Weaknesses: I weigh 180lbs and the medium springs suck. I bottom this fork out on anything higher than 3'.
The medium springs suck, royally! And it sucks to not be able to buy them with heavy springs already installed. Now I have to spend more money to get new springs so I don't ruin the fork. You should be able to order the fork with the necessary springs. Anyway other than that it is super plush, stiff, and great tracking. The guy who has 200mm (8") rotors on his fork should never have put them on anything other than a 20mm axle. Duh the crown can't handle the forces. A 6" rotor will be fine on the standard dropouts. It sounds like there is a defect in the stauncions pressed into the crown of his fork. I ride with a couple of guys who ride 6" rotors on standard dropouts and they have nothing but praise for the fork! The 130mm of travel is sweet and rolls over everything.
I only give this fork full rating when it is DIALED IN. If the travel is too stiff or too soft the fork sucks (as will any fork!) I highly recommend everyone saving up for the 2001 Z1 MCR. It is the best single crown on the market!
Bike Setup: Kona Explosif 853, full XT, Azonic Shorty, Race Face Low Riser, Avid Arch Rivals, Salsa QR, XT Disc Hubs on Rhynolytes, Race Face Turbine LP's, big ol 2001 Z1 MCR
a Cross Country Rider
from santa cruz
Date Reviewed: May 26, 2001
Strengths: Great plush travel makes me more than I am. Feels solid. 3 inch lock out point is great for the long climbs; road sprints.
Weaknesses: Servcie. Marzocchi sucks on this front. An O=ring went out on my for during month two so I went in for repair. Somehow the fork was lost in being shipped back to the bike shop. Marzocchi would not issue a new fork until they figured out what to do. Its been about 6 weeks now and I'm still w\o my basically new $600 fork. I called them on a Friday and was told they'd be getting a check from UPS and would probably ship a new replacment out on the following Monday as if somehow I should have to wait (forkless) while this mess gets worked out. The week passed and nothing ever showed up. The bike shop is a confused and dissapointed as I am. I guess you would have thought I'd have leaned with my 1st Z1 being shipped \ built by Marzocchi without the topout springs installed on my four inch build Z1. Everything I read about the Psylo and the service of RockShox has me looking in that direction because this really sucks!
A good product is more than the sum total of its performance and cool factor. We ride and we ride hard so things do fail and then we are at the mercy of the customer servcie department and I'm not convinced Marzocchi has one.
from Muenster, Germany
Date Reviewed: April 18, 2001
Strengths: long travel since it's a single crown fork; perfect suspension performance; price
OK, the rating needs to be explained: The performance of this fork is fantastic. No comparison to the Judy100! Rebound-adjustment works pretty good. So if you're not going THAT big, take this fork. But after 6 months of riding and only 2 months using a Hayes with the 200mm-rotor the fork is scrap... :( The whole unit of the crown needs to be replaced including the stanchions since the stanchions cause noise in the crown because of a material defect when braking (I'm sorry I don't know the correct english terms for that). This fork definitly does not like tough braking and especially nose wheelies...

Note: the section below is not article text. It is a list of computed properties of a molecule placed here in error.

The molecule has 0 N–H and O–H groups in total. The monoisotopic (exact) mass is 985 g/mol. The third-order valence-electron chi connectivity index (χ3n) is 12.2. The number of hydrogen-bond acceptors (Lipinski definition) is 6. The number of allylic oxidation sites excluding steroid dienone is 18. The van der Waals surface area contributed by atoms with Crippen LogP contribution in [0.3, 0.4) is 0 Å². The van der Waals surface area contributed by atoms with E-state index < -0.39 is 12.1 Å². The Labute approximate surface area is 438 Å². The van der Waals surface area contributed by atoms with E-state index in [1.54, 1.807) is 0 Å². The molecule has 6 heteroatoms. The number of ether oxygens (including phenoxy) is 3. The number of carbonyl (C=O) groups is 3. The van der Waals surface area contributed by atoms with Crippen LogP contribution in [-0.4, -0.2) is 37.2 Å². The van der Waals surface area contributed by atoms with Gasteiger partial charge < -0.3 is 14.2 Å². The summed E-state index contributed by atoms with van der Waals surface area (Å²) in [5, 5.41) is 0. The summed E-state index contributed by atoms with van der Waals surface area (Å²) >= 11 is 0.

Important: I recommend to take only the QR 20-version if you want to use a disc brake! Not only because of the durability but also because of the stiffness!
The rating is for the normal Quick-Release model only. 5 chilis for beeing the best looking single-crown fork on the market.
Before everyone starts flaming I have been looking for about a month for info, parts, adapters, etc. I actually dug up quite a bit. First there was the hammerhead adapter sold over in the UK....then I think I've found another source for them on a vintage MTB forum in the UK, and I was just reading a ... Read More »
Hey guys - I'm new to the forums and actually joined for this very problem. This is an awesome site with tons of riders and was hoping somebody out there can help me out.
The part that broke on my bike is the steel butterfly looking lever clamp that secures the axle to the fork on the right side ... Read More »
I found an old Marzocchi bomber Z1 for sale locally. I know nothing about Marzocchi forks. Seems like it's in good condition. The year is unknown. This will be going on my trusty 99 Spec Stumpjumper hardtail and will replace the Manitou SX that came stock.
Is this Marzocchi fork any good? Wa ... Read More »
I have an old bike with these on it. The bike dates back to 2000. Each leg is individually bolted to the crown and the travel is maybe 70 to 80mm. They still function OK, but my interest is that I heard the Z1 was a sort of revolutionary fork in downhill racing. Must have been an awful long time ... Read More »
I have some questions about this front fork. It is on an 03 Trek Liquid that I just got 3 months ago. Love the bike, But looking at doing some maintenance on the front and haven't been able to find the answer through all my searches. I have down loaded the manual.
How much oil do I put in each le ... Read More »